The American Road and Transportation Builders Assn. (ARTBA) says that U.S. highway, bridge and transit infrastructure requires a minimum of $50 billion per year of federal investment, and will push for that funding in the congressional reauthorization of federal surface transportation programs in 2003.
ARTBA said that funding target is based on data from the U.S. Department of Transportation’s 1999 report to Congress on the condition and investment needs of the nation’s surface transportation system. ARTBA said DOT’s report makes clear that a $50 billion annual federal investment is necessary just to maintain current highway and bridge conditions and system performance.
ARTBA also said that there will likely be an annual $17-billion funding gap between anticipated federal highway investment in fiscal year 2003, the last year authorized by the Transportation Equity Act for the 21st Century or TEA-21, and the $50-billion investment it says is needed. To make significant improvements to the country’s highway and bridge system would require more than a $50-billion federal program, the group said. It prefers an annual target of $65 billion.
ARTBA said it has several suggestions for increasing highway and bridge funding. First, the group said annually drawing down on the estimated $27-billion balance in the Highway Trust Fund (HTF) would provide an additional $5 billion per year.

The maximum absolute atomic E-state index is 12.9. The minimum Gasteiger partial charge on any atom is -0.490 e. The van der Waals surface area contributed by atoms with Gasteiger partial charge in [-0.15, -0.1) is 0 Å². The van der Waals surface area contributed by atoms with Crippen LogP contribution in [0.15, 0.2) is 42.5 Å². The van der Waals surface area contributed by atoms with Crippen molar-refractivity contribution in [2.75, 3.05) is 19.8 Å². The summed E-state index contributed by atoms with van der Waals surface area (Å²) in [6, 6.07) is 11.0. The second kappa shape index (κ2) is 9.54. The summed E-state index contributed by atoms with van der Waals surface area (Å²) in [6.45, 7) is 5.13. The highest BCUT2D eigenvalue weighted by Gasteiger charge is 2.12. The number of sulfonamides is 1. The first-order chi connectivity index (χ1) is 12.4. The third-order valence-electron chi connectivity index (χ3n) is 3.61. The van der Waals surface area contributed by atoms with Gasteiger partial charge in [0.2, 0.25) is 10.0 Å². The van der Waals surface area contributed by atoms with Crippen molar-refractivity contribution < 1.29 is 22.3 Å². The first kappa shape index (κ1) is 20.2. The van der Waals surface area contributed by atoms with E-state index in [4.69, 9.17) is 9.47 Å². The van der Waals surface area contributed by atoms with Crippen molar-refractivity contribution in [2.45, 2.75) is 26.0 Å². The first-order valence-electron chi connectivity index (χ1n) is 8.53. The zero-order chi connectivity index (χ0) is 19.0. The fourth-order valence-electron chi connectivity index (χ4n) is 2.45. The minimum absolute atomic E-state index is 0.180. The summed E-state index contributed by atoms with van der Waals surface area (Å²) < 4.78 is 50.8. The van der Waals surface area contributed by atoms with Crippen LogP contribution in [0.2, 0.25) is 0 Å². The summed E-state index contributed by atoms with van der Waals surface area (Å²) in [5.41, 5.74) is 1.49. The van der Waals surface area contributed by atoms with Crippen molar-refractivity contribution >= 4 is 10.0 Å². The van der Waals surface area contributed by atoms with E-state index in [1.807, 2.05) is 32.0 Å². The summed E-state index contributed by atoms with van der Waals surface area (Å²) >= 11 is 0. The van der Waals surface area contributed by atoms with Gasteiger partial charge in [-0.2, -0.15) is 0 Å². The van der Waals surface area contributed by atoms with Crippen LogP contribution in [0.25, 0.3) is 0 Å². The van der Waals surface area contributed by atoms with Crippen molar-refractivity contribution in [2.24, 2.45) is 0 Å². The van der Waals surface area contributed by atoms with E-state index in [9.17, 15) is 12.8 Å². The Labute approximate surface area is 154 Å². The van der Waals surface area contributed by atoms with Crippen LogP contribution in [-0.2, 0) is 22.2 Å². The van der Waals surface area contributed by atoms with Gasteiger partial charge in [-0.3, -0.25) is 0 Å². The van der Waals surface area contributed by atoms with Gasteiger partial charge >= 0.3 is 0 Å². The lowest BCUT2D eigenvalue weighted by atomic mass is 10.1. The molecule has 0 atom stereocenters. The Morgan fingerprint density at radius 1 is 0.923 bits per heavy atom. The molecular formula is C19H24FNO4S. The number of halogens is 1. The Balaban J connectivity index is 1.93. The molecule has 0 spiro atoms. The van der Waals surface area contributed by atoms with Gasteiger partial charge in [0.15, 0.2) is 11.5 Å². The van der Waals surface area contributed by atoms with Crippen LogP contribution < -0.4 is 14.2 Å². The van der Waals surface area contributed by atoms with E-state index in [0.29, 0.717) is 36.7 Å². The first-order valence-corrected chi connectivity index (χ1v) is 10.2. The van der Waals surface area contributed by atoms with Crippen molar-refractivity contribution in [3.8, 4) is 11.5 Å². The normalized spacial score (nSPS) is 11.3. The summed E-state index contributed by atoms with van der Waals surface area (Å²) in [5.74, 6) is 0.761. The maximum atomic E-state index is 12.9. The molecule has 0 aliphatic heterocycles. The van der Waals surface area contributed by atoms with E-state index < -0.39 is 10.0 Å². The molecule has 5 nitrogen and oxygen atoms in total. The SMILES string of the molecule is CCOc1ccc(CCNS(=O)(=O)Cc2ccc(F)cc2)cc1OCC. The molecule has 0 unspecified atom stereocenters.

A one-cent per gallon increase in the federal motor fuels excise tax, according to ARTBA, would generate $2 billion per year to the HTF. Tax-exempt financing for transportation capital projects and the implementation of innovative financing mechanisms could help spur investment in highway projects.
ARTBA also said eliminating federal motor-fuel fee evasion penalties would provide an additional $1.8 billion per year to the HTF. Eliminating the federal tax subsidy on ethanol-based motor fuels sales would generate an additional $1.1 billion annually for the HTF.
Finally, indexing the federal motor fuels tax to the Consumer Price Index would generate an estimated additional $900 million per year to the HTF, ARTBA said.